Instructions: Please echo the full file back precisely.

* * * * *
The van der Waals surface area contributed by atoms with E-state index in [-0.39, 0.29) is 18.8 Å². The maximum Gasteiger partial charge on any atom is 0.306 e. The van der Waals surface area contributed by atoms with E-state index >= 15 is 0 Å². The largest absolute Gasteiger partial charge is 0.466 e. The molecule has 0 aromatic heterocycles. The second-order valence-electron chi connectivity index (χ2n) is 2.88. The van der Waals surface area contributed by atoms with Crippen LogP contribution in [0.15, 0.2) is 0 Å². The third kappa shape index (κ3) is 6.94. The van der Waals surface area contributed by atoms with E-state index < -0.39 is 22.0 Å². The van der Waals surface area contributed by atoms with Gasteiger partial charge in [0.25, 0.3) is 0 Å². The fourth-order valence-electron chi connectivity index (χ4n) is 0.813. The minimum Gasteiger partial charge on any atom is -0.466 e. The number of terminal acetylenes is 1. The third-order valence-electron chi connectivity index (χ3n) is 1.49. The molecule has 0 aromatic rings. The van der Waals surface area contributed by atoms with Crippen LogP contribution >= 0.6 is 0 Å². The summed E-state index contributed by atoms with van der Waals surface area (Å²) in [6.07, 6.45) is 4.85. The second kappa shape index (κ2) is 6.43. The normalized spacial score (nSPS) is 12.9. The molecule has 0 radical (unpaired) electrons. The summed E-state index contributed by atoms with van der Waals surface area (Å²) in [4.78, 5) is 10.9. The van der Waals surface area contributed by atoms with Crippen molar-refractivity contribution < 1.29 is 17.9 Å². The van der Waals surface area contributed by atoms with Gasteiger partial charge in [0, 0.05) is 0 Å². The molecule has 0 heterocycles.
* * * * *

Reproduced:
The van der Waals surface area contributed by atoms with E-state index in [-0.39, 0.29) is 18.8 Å². The maximum Gasteiger partial charge on any atom is 0.306 e. The van der Waals surface area contributed by atoms with E-state index >= 15 is 0 Å². The largest absolute Gasteiger partial charge is 0.466 e. The molecule has 0 aromatic heterocycles. The second-order valence-electron chi connectivity index (χ2n) is 2.88. The van der Waals surface area contributed by atoms with Crippen LogP contribution in [0.15, 0.2) is 0 Å². The third kappa shape index (κ3) is 6.94. The van der Waals surface area contributed by atoms with E-state index < -0.39 is 22.0 Å². The van der Waals surface area contributed by atoms with Gasteiger partial charge in [0.25, 0.3) is 0 Å². The fourth-order valence-electron chi connectivity index (χ4n) is 0.813. The minimum Gasteiger partial charge on any atom is -0.466 e. The number of terminal acetylenes is 1. The third-order valence-electron chi connectivity index (χ3n) is 1.49. The molecule has 0 aromatic rings. The van der Waals surface area contributed by atoms with Crippen LogP contribution >= 0.6 is 0 Å². The summed E-state index contributed by atoms with van der Waals surface area (Å²) in [6.07, 6.45) is 4.85. The second kappa shape index (κ2) is 6.43. The normalized spacial score (nSPS) is 12.9. The molecule has 0 radical (unpaired) electrons. The summed E-state index contributed by atoms with van der Waals surface area (Å²) in [4.78, 5) is 10.9. The van der Waals surface area contributed by atoms with Crippen molar-refractivity contribution < 1.29 is 17.9 Å². The van der Waals surface area contributed by atoms with Gasteiger partial charge in [0, 0.05) is 0 Å². The molecule has 0 heterocycles.